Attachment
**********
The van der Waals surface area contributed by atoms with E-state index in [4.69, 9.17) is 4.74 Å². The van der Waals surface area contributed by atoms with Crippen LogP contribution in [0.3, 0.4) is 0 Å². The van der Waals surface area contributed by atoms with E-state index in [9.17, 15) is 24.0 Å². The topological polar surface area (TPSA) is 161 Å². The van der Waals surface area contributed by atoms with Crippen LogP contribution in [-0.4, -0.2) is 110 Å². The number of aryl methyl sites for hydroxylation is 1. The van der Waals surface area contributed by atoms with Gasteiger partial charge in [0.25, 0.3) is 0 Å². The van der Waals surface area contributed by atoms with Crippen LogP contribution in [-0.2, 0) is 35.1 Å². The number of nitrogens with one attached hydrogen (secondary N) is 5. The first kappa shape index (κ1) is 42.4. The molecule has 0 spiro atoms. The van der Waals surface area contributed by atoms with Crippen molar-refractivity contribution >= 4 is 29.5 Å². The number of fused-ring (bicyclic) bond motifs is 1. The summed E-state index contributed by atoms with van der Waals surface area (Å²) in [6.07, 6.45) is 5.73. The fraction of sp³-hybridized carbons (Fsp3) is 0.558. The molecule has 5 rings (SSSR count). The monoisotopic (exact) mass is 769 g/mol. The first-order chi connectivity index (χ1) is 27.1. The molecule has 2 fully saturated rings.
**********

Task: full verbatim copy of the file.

The van der Waals surface area contributed by atoms with E-state index in [4.69, 9.17) is 4.74 Å². The van der Waals surface area contributed by atoms with Crippen LogP contribution in [0.3, 0.4) is 0 Å². The van der Waals surface area contributed by atoms with E-state index in [9.17, 15) is 24.0 Å². The topological polar surface area (TPSA) is 161 Å². The van der Waals surface area contributed by atoms with Crippen LogP contribution in [-0.4, -0.2) is 110 Å². The number of aryl methyl sites for hydroxylation is 1. The van der Waals surface area contributed by atoms with Gasteiger partial charge in [0.25, 0.3) is 0 Å². The van der Waals surface area contributed by atoms with Crippen LogP contribution in [-0.2, 0) is 35.1 Å². The number of nitrogens with one attached hydrogen (secondary N) is 5. The first kappa shape index (κ1) is 42.4. The molecule has 0 spiro atoms. The van der Waals surface area contributed by atoms with Crippen molar-refractivity contribution >= 4 is 29.5 Å². The number of fused-ring (bicyclic) bond motifs is 1. The summed E-state index contributed by atoms with van der Waals surface area (Å²) in [6.07, 6.45) is 5.73. The fraction of sp³-hybridized carbons (Fsp3) is 0.558. The molecule has 5 rings (SSSR count). The monoisotopic (exact) mass is 769 g/mol. The first-order chi connectivity index (χ1) is 27.1. The molecule has 2 fully saturated rings.